Fields Open Friday, Part Two: No, No, Not Reverse! Drive!

In a 54-hole tournament like the Fields Open that ends on a Saturday for Asian tv audiences, Friday becomes moving day. And, man, did we see movement of all kinds in it. Which surprised me, because even with a windier afternoon and grainy greens, I never expected to see so many high scores from so many good players.

Many big names and up-and-coming players missed the cut, including real heartbreakers for Julieta Granada, H.J. Choi, Sun Young Yoo, Jane Park, and Hee Young Park, who like Lorie Kane ended up one shot shy; all-around shoddy play by Natalie Gulbis, Sophie Gustafson, In-Kyung Kim, Meaghan Francella, Sakura Yokomine, and Kyeong Bae; and serious disappointments for Grace Park, Inbee Park, and Ai Miyazato, who never gave themselves a chance. But the real shockers were the people who had good Thursdays and horrific Fridays:

Se Ri Pak 68-77
Na On Min 69-77
Akane Iijima 70-76
Soo Young Moon 70-76
Gloria Park 71-78
Meredith Duncan 72-76
Jin Joo Hong 72-77
Kate Golden 72-78
Pat Hurst 72-79
Nicole Perrot 72-79

This resort course must have more teeth than I thought. Or maybe it was just them. But some people have some serious work to do on their games before the huge showdown in Singapore at the HSBC Women's Champions next week! With the men's match play getting so much favorable coverage this year, I'm sad that HSBC decided to put its match play event on hiatus this year so as to focus on this new stroke-play tournament, but excited to see how Lorena Ochoa comes out of the gates in '08 and find out who can maintain their momentum from their time in Hawaii. Speaking of which, let's turn to the people on a roll at Ko Olina.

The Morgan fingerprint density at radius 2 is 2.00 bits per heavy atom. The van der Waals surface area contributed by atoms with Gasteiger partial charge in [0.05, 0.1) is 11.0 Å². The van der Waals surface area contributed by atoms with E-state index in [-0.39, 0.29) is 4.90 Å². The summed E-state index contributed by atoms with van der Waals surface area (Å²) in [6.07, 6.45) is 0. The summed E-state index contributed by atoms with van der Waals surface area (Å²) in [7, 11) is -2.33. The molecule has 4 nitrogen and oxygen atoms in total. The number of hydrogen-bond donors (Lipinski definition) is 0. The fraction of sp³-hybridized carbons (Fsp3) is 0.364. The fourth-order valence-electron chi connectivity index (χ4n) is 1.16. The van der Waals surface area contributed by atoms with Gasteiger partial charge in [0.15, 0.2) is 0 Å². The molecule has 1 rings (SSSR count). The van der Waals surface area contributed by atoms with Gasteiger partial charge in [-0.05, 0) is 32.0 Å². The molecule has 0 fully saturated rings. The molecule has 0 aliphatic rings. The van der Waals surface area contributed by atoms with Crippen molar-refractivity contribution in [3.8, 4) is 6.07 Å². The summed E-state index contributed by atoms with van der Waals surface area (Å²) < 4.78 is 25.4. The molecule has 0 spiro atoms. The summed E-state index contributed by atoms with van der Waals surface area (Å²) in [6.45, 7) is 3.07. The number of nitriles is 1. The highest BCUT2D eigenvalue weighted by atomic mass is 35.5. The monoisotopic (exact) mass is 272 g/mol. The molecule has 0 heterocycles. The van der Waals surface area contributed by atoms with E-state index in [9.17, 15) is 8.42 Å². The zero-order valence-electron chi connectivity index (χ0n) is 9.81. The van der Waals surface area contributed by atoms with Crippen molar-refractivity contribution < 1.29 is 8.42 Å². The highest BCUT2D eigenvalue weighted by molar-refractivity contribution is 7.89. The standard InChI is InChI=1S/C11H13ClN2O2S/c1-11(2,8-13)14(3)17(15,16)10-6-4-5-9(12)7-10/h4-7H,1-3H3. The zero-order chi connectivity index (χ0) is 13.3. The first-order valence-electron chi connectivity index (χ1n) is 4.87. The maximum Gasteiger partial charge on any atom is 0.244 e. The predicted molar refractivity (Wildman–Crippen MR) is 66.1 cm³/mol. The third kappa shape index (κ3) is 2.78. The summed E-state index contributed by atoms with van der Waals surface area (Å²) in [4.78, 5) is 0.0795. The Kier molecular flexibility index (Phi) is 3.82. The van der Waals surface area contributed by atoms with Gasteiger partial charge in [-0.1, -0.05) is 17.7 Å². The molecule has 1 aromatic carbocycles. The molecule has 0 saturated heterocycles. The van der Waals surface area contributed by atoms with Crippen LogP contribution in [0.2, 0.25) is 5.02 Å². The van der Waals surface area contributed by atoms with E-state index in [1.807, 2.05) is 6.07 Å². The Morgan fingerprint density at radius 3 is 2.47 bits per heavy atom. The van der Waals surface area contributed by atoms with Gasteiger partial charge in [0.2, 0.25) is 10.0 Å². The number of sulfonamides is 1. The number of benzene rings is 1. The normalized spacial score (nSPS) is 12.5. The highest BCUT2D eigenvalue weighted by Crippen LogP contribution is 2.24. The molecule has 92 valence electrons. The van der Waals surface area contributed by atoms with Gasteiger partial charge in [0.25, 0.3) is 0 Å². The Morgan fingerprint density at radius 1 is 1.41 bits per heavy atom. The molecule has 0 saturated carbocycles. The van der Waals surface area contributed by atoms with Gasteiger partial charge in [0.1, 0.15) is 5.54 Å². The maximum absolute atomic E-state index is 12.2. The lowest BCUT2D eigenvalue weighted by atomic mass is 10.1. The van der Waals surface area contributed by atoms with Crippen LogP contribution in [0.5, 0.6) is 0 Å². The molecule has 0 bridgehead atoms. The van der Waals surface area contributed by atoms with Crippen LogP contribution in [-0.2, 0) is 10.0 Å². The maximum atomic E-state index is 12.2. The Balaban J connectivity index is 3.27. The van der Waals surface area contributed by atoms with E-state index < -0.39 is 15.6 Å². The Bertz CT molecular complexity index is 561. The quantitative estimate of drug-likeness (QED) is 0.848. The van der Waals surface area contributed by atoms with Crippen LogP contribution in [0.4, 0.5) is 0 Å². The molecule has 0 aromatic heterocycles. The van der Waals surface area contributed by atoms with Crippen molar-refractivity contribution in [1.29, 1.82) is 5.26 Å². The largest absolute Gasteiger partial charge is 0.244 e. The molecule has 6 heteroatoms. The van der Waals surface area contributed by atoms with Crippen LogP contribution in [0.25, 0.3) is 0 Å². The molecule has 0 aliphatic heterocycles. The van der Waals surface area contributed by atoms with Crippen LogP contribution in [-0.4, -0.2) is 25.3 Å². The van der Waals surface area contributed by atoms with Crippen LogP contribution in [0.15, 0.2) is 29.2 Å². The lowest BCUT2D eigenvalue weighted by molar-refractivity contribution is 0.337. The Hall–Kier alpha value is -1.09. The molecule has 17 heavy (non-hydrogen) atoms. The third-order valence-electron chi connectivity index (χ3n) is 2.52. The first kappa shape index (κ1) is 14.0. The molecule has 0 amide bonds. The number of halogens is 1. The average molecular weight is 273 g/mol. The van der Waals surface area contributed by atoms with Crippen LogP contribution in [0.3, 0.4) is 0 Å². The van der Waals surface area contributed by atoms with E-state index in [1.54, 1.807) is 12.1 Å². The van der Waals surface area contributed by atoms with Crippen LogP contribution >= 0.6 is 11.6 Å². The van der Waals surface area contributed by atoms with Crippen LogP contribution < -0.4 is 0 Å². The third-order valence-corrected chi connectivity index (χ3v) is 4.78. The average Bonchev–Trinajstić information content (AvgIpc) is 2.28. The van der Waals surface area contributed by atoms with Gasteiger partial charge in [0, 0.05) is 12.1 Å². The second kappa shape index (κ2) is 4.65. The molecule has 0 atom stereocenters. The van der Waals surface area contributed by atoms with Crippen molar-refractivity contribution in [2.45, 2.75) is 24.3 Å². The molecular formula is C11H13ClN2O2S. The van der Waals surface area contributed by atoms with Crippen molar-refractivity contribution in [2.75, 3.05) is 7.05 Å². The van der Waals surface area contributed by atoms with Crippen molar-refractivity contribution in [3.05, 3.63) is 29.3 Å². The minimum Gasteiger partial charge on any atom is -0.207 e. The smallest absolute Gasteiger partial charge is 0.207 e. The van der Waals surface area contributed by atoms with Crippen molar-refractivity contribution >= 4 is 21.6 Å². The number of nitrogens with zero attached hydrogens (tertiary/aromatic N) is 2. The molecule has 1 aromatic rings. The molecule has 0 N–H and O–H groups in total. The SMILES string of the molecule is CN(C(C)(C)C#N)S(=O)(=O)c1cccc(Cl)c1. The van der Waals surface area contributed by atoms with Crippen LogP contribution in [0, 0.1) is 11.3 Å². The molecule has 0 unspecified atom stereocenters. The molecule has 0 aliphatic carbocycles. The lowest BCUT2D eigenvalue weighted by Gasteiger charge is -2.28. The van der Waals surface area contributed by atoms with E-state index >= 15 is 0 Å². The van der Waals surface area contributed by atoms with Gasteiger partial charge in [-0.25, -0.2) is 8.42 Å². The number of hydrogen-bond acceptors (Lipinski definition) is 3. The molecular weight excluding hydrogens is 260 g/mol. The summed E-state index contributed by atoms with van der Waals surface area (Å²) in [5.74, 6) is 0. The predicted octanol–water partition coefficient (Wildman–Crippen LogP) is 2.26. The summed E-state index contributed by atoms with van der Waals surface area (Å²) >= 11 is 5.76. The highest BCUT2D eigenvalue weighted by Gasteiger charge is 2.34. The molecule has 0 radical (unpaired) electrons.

Movin' On Up
Jeong Jang had some short game lapses, but still posted a respectable 68 to stay in the lead at -12. Paula Creamer continues to be sick as a dog but played like a champion, keeping pace with the leader. Angela Stanford got off to a bad start but ran off 6 birdies between the 8th and 16th holes to remain within 4 of Jang. Kelli Kuehne eagled 18 to pull even with her. And Hiromi Mogi, Maria Hjorth, and Hee-Won Han exhibited three very different ways of again breaking 70, which was good enough for T9 and a chance to win if they can go out and break the course record on Saturday. But the real movers and shakers on Friday were:

Ji-Young Oh 75-69 (E overall, T113-->T63)
Sandra Gal 72-66 (-6, T62-->T13)
Cristie Kerr and Louise Friberg 73-68 (-3, T81-->T33)
Cindy Pasechnik, 74-69 (-1, T98-->T50)
Christina Kim 72-67 (-5, T62-->T20)
Minea Blomqvist 71-65 (-8, T46-->T5)
Candie Kung and Mikaela Parmlid 73-69 (-2, T81-->T41)
Laura Diaz 71-66 (-7, T46-->T9)
Karin Sjodin 72-68 (-4, T62-->T29)
Momoko Ueda 72-69 (-3, T62-->T33)
Annika Sorenstam 70-66 (-8, T31-->T5)
Rachel Hetherington and Nancy Scranton 71-68 (-5, T46-->T20)